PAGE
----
There’s about to be another panic in the New York Times and elsewhere about whether we’re giving enough contraception-friendly advice to teens. But even news stories covering this development are admitting that the programs aren’t wildly effective.
Several outlets, the Times included, are correctly reporting that the federal government is cutting off funding early for a wide swath of Teen Pregnancy Prevention programs. The new Department of Health and Human Services is indeed ending contracts with a variety of providers in June 2018.
In the Times article, HHS is pointing out that the programs are not very effective. What’s really stunning is that the proponents of continued funding can’t muster a strong disagreement. They are rather saying that:
“Most of [the] projects,” the Obama Administration evaluated “were found to be no better than the sex education or behaviour health programs already in place in the schools or communities where the projects were.”
“Only 12 of the 41 were found to have changed sex-related behaviour.”
“Sometimes, positive effects seen at three or six months evaporated by 12 months.” And some projects did not measure pregnancy rates, but “self-reported sexual activity, and it’s not clear if that’s reliable….” And (admitting high rates of failure)….The “success rates of the evaluated projects were similar to those of clinical trials in medicine, so cutting funding for pregnancy prevention is like “cutting medical research because the vast majority of approaches, interventions and treatments that are tried are proven not to work.”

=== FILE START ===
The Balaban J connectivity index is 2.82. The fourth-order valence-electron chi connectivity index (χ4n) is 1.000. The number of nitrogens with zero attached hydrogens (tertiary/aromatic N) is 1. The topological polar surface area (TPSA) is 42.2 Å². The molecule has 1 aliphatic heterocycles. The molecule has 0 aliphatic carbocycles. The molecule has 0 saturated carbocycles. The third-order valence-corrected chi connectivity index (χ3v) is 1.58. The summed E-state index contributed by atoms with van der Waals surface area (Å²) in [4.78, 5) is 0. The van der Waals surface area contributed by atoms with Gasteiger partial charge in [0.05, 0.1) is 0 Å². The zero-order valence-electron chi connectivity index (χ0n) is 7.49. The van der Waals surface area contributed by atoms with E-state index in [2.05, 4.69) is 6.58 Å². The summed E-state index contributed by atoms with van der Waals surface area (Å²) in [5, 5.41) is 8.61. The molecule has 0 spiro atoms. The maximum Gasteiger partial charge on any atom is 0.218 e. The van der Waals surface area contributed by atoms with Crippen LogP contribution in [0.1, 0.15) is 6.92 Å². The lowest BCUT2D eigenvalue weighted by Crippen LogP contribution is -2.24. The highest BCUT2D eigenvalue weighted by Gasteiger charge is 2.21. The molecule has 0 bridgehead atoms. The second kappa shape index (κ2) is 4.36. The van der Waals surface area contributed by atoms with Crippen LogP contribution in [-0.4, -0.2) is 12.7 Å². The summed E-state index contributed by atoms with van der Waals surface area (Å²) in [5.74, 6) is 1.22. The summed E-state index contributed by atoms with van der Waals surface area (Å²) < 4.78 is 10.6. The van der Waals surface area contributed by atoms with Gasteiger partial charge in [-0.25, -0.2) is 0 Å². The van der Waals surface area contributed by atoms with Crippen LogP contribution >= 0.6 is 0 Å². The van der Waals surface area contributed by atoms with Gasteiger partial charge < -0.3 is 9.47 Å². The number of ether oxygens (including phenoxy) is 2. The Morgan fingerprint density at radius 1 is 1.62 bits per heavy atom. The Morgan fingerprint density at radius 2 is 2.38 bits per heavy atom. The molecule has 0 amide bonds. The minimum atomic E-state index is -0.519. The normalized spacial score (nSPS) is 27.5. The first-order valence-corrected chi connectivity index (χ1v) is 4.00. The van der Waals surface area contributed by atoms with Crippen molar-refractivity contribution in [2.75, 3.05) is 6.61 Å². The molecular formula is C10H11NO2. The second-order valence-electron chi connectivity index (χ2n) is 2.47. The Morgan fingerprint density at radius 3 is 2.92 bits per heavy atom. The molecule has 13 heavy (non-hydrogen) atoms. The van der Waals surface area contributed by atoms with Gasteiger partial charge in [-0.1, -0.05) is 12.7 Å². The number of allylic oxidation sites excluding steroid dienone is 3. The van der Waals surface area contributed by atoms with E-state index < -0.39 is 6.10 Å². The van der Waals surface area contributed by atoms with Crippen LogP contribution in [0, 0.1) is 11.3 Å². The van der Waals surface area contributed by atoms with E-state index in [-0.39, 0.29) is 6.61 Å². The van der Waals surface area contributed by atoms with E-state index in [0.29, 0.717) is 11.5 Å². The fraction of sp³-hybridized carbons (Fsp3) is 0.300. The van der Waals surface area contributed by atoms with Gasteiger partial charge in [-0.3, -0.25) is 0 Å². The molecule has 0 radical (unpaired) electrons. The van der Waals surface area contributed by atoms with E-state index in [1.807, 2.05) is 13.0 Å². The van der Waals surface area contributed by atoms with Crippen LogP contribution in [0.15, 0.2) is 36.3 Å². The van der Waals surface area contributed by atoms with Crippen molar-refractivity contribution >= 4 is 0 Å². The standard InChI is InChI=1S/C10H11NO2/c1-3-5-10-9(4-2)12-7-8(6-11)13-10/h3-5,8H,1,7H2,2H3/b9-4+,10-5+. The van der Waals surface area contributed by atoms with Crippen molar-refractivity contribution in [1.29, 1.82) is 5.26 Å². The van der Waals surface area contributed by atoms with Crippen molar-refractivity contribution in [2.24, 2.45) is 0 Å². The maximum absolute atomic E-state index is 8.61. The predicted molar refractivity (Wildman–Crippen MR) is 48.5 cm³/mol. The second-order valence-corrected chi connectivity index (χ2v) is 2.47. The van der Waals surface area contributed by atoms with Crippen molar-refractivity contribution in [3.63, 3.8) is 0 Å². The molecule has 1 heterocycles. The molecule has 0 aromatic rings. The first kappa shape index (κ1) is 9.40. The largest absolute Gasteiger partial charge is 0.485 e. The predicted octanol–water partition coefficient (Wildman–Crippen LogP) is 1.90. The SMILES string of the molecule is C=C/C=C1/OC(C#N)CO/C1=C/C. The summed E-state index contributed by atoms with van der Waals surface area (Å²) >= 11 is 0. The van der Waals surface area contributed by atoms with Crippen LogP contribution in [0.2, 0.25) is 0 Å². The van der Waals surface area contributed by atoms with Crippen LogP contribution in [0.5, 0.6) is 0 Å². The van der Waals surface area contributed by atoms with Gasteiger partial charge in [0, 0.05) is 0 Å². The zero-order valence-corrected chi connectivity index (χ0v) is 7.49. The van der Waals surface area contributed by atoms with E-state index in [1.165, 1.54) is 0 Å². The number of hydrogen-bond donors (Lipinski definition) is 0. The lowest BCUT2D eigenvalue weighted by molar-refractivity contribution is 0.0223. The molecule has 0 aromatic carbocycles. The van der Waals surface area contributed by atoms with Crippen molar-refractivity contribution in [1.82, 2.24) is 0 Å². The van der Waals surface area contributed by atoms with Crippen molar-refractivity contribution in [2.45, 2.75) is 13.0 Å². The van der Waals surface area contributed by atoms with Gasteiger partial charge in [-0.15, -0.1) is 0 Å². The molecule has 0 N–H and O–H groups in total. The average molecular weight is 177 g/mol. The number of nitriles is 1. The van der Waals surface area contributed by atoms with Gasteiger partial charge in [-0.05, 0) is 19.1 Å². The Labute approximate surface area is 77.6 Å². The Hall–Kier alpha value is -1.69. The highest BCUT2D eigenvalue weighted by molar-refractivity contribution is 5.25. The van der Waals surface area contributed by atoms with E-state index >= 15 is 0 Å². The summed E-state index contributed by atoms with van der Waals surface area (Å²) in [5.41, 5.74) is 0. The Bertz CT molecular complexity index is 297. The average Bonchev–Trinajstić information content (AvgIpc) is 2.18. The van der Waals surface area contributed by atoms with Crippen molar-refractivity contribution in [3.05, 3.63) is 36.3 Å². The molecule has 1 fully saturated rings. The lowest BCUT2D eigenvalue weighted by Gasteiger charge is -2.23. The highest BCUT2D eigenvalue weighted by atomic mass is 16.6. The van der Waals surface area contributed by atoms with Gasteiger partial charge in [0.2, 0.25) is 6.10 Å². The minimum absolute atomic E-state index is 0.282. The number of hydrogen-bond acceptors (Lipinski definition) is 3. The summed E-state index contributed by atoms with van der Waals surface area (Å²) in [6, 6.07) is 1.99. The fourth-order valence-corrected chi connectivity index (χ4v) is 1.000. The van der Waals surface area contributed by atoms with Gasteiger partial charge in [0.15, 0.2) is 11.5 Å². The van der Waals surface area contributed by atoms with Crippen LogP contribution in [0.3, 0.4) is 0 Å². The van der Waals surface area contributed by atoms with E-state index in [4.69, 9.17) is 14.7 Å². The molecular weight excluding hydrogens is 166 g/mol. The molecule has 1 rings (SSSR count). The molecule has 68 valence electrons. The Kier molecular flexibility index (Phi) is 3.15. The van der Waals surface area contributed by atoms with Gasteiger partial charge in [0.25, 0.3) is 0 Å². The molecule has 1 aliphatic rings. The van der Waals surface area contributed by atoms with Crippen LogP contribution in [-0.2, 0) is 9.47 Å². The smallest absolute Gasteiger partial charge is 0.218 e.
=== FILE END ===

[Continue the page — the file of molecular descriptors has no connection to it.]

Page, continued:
It’s true that abstinence programs have not proved a silver bullet either, but neither have they been treated with the kid gloves (if at first you don’t succeed…try, try again!) of the contraceptive programs.
And finally, those panicking over the cuts, and claiming that the contraceptive programs are closely related to big declines in teen pregnancy over the last several decades are forgetting one crucial thing.
Rates of nonmarital teen pregnancy have actually increased from 14 nonmarital pregnancies per 1000 teens in the 1950s, to 21.5 per 1000 today—a 50% increase. Teen pregnancy rates overall have declined in large part because teens aren’t getting married any more. (See Eileen Patten and Gretchen Livingston, “Why is the teen birth rate falling?” Pew Research Center: Facttank, April 29, 2016)
So tying these soon-to-be-ended programs to declines in teen pregnancy is not a strong argument.
Helen M. Alvaré is a Professor of Law at George Mason University where she teaches and writes in the areas of family law, and law and religion. Republished with permission from Women Speak For Themselves.